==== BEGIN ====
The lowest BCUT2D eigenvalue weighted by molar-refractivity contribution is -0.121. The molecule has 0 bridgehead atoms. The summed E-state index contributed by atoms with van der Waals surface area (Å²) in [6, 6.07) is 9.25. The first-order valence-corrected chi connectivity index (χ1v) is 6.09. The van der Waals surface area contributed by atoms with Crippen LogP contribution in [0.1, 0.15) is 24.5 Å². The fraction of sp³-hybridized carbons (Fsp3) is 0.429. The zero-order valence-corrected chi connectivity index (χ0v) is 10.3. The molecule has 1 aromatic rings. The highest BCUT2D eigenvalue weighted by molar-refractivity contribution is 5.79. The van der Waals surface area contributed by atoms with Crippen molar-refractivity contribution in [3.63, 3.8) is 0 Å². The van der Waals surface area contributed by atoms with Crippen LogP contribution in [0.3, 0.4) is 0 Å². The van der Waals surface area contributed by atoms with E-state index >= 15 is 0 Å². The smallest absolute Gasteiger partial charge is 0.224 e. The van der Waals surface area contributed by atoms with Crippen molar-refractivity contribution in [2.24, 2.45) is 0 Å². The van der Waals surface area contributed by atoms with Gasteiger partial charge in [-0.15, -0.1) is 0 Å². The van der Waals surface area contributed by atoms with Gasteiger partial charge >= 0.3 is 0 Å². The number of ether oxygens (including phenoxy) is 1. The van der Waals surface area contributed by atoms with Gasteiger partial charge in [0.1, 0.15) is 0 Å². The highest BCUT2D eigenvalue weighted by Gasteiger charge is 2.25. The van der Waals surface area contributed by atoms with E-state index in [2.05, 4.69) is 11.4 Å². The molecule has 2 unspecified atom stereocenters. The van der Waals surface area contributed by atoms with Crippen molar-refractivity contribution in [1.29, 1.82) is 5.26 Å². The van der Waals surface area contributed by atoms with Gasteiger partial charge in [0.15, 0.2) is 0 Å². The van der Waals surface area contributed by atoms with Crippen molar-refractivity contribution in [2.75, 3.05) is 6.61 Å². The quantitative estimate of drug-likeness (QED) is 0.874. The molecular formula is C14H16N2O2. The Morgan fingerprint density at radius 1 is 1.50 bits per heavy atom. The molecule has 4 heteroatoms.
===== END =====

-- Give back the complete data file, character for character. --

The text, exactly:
The lowest BCUT2D eigenvalue weighted by molar-refractivity contribution is -0.121. The molecule has 0 bridgehead atoms. The summed E-state index contributed by atoms with van der Waals surface area (Å²) in [6, 6.07) is 9.25. The first-order valence-corrected chi connectivity index (χ1v) is 6.09. The van der Waals surface area contributed by atoms with Crippen LogP contribution in [0.1, 0.15) is 24.5 Å². The fraction of sp³-hybridized carbons (Fsp3) is 0.429. The zero-order valence-corrected chi connectivity index (χ0v) is 10.3. The molecule has 1 aromatic rings. The highest BCUT2D eigenvalue weighted by molar-refractivity contribution is 5.79. The van der Waals surface area contributed by atoms with Crippen molar-refractivity contribution in [3.63, 3.8) is 0 Å². The van der Waals surface area contributed by atoms with Crippen LogP contribution in [0.3, 0.4) is 0 Å². The van der Waals surface area contributed by atoms with E-state index >= 15 is 0 Å². The smallest absolute Gasteiger partial charge is 0.224 e. The van der Waals surface area contributed by atoms with Crippen molar-refractivity contribution in [2.24, 2.45) is 0 Å². The van der Waals surface area contributed by atoms with Gasteiger partial charge in [-0.15, -0.1) is 0 Å². The van der Waals surface area contributed by atoms with Gasteiger partial charge >= 0.3 is 0 Å². The number of ether oxygens (including phenoxy) is 1. The van der Waals surface area contributed by atoms with Gasteiger partial charge in [0.1, 0.15) is 0 Å². The highest BCUT2D eigenvalue weighted by Gasteiger charge is 2.25. The van der Waals surface area contributed by atoms with E-state index in [2.05, 4.69) is 11.4 Å². The molecule has 2 unspecified atom stereocenters. The van der Waals surface area contributed by atoms with Crippen molar-refractivity contribution in [1.29, 1.82) is 5.26 Å². The van der Waals surface area contributed by atoms with Gasteiger partial charge in [0.15, 0.2) is 0 Å². The van der Waals surface area contributed by atoms with Crippen molar-refractivity contribution in [2.75, 3.05) is 6.61 Å². The quantitative estimate of drug-likeness (QED) is 0.874. The molecular formula is C14H16N2O2. The Morgan fingerprint density at radius 1 is 1.50 bits per heavy atom. The molecule has 4 heteroatoms.